Home Theater Cable Confusion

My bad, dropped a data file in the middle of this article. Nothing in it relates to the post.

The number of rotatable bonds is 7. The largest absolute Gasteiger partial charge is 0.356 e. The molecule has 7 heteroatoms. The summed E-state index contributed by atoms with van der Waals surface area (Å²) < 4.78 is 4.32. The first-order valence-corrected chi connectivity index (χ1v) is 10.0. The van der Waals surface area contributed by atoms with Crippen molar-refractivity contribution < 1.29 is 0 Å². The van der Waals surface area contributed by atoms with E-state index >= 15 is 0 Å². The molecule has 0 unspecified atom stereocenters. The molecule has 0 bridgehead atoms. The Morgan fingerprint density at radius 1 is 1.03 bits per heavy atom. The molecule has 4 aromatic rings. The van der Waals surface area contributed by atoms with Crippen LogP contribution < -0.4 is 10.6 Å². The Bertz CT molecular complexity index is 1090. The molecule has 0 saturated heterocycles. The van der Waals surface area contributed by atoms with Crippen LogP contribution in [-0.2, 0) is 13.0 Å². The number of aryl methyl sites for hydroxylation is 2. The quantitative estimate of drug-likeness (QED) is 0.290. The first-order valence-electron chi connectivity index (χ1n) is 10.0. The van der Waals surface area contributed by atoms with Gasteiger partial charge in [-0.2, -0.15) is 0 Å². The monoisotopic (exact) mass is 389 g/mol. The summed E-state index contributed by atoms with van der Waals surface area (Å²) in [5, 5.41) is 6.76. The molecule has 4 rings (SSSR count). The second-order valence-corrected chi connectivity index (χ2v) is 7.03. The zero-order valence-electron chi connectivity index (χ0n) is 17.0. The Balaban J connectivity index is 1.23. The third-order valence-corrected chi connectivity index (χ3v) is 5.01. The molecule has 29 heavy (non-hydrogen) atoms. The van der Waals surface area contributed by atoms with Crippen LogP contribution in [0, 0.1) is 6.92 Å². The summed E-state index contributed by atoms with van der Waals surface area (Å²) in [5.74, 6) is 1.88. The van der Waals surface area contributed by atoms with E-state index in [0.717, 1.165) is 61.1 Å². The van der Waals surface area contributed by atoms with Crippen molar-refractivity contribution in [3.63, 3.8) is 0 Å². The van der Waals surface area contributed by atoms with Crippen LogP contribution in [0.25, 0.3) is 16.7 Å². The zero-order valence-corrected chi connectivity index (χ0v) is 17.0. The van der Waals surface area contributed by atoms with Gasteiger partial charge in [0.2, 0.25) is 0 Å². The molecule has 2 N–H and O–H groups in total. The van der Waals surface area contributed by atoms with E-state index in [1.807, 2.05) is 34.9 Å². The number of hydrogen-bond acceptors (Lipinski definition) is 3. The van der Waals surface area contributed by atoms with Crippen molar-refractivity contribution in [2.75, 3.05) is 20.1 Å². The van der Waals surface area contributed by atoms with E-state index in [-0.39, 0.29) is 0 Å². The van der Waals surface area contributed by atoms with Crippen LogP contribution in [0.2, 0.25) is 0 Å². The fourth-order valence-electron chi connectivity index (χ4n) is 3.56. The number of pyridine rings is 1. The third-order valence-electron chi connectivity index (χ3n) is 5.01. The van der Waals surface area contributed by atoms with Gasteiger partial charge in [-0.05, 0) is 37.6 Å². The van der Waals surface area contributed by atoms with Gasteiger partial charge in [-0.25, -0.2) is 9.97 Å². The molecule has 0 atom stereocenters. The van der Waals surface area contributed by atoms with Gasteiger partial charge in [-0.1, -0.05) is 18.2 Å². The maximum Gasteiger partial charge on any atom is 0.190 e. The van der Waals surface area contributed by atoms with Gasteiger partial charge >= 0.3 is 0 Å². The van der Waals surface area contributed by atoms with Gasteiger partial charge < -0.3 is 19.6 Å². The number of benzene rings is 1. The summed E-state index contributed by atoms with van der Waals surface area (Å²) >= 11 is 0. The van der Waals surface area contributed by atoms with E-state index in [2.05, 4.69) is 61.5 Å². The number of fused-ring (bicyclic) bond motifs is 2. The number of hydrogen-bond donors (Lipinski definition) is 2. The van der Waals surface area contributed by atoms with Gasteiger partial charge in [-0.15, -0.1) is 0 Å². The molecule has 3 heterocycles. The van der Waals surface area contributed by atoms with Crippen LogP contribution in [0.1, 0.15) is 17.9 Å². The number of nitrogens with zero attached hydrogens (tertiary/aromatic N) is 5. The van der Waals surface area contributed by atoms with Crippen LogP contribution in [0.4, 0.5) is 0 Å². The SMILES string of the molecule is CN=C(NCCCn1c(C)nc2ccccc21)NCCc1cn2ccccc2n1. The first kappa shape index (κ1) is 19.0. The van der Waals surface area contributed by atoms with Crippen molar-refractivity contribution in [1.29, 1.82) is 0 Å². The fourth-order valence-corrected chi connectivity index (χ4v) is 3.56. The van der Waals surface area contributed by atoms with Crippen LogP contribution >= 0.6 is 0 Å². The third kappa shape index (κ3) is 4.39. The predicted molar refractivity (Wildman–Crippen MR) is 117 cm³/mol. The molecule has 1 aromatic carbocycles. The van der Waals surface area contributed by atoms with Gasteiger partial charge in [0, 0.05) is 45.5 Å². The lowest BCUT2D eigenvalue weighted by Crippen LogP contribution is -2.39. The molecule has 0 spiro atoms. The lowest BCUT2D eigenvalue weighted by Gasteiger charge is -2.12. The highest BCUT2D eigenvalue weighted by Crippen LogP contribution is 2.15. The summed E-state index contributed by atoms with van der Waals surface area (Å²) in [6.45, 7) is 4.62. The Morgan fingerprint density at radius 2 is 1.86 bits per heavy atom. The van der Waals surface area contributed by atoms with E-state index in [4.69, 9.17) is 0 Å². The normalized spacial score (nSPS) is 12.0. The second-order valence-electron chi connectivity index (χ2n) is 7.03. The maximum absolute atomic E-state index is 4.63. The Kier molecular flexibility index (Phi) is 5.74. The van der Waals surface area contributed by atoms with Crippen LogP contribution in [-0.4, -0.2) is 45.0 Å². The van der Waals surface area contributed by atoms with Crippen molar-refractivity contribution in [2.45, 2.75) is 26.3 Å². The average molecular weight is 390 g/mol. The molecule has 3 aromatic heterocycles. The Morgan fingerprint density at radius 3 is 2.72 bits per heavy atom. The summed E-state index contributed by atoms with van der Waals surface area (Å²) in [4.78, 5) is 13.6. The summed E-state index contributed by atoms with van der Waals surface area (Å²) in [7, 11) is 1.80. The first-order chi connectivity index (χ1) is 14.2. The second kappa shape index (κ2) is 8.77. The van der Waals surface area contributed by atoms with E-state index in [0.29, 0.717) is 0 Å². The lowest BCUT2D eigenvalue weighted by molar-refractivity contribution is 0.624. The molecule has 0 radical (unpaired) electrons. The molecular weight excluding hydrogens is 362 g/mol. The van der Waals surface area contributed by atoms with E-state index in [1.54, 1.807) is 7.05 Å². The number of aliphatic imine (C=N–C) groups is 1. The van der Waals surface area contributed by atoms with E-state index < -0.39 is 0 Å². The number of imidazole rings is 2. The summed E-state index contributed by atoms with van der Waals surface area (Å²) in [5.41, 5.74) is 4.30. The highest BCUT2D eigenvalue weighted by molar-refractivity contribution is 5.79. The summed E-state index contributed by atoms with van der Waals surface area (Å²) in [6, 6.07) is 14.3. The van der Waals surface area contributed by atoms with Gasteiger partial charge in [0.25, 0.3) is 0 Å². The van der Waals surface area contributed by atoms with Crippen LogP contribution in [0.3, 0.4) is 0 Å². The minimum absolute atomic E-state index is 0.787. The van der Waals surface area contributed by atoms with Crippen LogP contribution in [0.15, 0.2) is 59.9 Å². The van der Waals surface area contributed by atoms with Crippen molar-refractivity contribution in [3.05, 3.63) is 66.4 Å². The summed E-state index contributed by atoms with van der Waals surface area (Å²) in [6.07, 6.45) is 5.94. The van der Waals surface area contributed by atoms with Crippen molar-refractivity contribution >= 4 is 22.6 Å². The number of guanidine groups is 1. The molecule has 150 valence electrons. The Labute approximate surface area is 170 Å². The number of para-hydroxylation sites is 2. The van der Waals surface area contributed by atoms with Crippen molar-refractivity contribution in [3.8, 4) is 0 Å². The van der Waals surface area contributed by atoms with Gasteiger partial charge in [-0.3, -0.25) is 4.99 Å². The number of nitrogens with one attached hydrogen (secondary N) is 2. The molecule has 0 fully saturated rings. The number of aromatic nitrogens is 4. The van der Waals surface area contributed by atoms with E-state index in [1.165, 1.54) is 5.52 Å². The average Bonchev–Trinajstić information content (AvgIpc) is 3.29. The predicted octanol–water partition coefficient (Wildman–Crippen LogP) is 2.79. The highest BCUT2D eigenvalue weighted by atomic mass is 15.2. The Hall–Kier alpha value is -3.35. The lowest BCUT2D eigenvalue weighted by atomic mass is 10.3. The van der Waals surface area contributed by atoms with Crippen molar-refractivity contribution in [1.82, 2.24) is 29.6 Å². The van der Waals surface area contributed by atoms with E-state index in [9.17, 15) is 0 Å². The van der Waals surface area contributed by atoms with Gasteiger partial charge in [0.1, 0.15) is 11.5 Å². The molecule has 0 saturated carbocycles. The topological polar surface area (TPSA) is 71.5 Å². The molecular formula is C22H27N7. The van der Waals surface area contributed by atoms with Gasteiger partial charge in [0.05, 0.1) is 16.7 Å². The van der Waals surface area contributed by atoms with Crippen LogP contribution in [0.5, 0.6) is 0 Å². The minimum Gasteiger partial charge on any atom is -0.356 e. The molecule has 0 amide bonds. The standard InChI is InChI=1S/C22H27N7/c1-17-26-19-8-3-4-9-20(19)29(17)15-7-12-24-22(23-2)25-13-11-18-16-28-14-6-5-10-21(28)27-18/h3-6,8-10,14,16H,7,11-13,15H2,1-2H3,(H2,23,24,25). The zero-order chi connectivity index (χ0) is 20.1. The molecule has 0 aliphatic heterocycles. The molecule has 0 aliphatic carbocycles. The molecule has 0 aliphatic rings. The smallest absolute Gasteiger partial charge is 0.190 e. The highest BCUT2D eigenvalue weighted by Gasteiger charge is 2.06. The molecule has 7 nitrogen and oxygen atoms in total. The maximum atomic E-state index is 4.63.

FORT LAUDERDALE, Fla., May 13 /PRNewswire/ -- Those investing in a home theater system want the best performance possible, and cable quality is fundamental in how well -- or poorly -- a system will produce audio and video outputs. But, buyer beware: often the cables boxed with home theater components are not the best for optimal system performance. "Those who desire peak audio and video performance from their home theater system should separately purchase top-quality cables and wires to ensure they are getting the most bang for their equipment buck," said Paul Holstein, COO of CableOrganizer.com -- an online storefront offering more than 17,000 cable, wire and equipment management solutions. "And, while it's tempting to re-use old cables to hook up new equipment, this is one sure-fire way to degrade a home theater system's performance." So, what's a less than cable-savvy home entertainment buff to do? Below, Holstein offers some quick tips regarding home theater audio, video and speaker cabling and wire: S-Video Cable: This cable determines the quality of video provided. Those with 24 karat gold contact connectors are best, as they allow the signal transferred to be optimized and also resist corrosion better than other connector metals. Look for s-video cables that have heavy-duty strain relief to keep the cable connected properly. Also be sure to choose an s-video cable that has a high quality, flexible jacket so that flexing the wire around furniture or other components will not result in internal wiring breaks. HDMI Cable: HDMI is a high-bandwidth digital connection that offers superior digital video and multi-channel audio in a single cable, reducing the maze and clutter of home theater connections. The high-definition digital standard for both audio and video, HDMI delivers a picture with resolution that is five times better than conventional TV. Consumers should seek "Type A" HDMI cables for use with home theater electronics such as televisions, set-top boxes and DVD players. Component Video Cables: These cables connect to DVD players, satellite receivers and televisions with other video components, and should be of the finest quality. "Low-loss" component video cables are best for a high quality picture to be delivered to your output device. Component video cables should also be multi-stranded and copper constructed for optimal performance, with 24 karat gold RCA connectors on the ends of the component video cables for the best possible conductivity. Speaker Wire Cables: The speaker cable you choose will determine the clarity of sound and how natural music reproduction sounds to your ear. Avoid the temptation to use old speaker wire because you need to have high-performance cable with large copper conductor areas for proper power transfer, and to allow the full dynamic range, including the bass response of sound, to transfer. Quality speaker cable that is constructed with Linear Polyethylene (LPE) insulation will reduce signal loss so that even the true audiophile will be satisfied with the sound reproduction. "It's also important to conceal and protect audio, video and speaker cables using a conduit or transit cover if not wiring in-wall," adds Holstein. "This will help you route the cables and generally ensure they don't become unsightly household hazards." Consumers may order a wide selection of home theater audio, video and speaker cables online at http://CableOrganizer.com or via toll-free telephone at 1-866-222-0030.
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